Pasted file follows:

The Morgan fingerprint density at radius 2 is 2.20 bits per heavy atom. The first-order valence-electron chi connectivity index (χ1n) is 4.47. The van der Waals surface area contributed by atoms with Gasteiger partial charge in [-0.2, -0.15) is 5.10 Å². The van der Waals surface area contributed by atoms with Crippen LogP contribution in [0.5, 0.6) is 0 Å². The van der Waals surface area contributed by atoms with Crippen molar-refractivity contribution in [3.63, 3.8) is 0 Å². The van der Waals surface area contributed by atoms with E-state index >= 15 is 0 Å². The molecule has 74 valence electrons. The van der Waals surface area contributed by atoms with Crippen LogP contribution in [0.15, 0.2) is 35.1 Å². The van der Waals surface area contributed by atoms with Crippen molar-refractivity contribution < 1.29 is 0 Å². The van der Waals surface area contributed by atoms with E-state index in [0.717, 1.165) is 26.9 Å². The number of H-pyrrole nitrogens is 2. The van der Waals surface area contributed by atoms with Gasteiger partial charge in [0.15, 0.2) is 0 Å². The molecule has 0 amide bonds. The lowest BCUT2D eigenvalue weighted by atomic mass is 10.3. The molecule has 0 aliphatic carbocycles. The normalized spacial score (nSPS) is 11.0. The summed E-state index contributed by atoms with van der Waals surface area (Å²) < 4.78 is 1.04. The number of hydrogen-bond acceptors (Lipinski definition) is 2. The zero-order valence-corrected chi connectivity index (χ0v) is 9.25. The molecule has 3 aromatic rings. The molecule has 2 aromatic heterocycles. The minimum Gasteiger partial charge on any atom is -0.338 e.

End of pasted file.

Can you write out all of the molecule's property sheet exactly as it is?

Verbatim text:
The Morgan fingerprint density at radius 2 is 2.20 bits per heavy atom. The first-order valence-electron chi connectivity index (χ1n) is 4.47. The van der Waals surface area contributed by atoms with Gasteiger partial charge in [-0.2, -0.15) is 5.10 Å². The van der Waals surface area contributed by atoms with Crippen LogP contribution in [0.5, 0.6) is 0 Å². The van der Waals surface area contributed by atoms with Crippen molar-refractivity contribution in [3.63, 3.8) is 0 Å². The van der Waals surface area contributed by atoms with E-state index >= 15 is 0 Å². The molecule has 74 valence electrons. The van der Waals surface area contributed by atoms with Crippen LogP contribution in [0.15, 0.2) is 35.1 Å². The van der Waals surface area contributed by atoms with Crippen molar-refractivity contribution < 1.29 is 0 Å². The van der Waals surface area contributed by atoms with E-state index in [0.717, 1.165) is 26.9 Å². The number of H-pyrrole nitrogens is 2. The van der Waals surface area contributed by atoms with Gasteiger partial charge in [0.15, 0.2) is 0 Å². The molecule has 0 amide bonds. The lowest BCUT2D eigenvalue weighted by atomic mass is 10.3. The molecule has 0 aliphatic carbocycles. The normalized spacial score (nSPS) is 11.0. The summed E-state index contributed by atoms with van der Waals surface area (Å²) < 4.78 is 1.04. The number of hydrogen-bond acceptors (Lipinski definition) is 2. The zero-order valence-corrected chi connectivity index (χ0v) is 9.25. The molecule has 3 aromatic rings. The molecule has 2 aromatic heterocycles. The minimum Gasteiger partial charge on any atom is -0.338 e.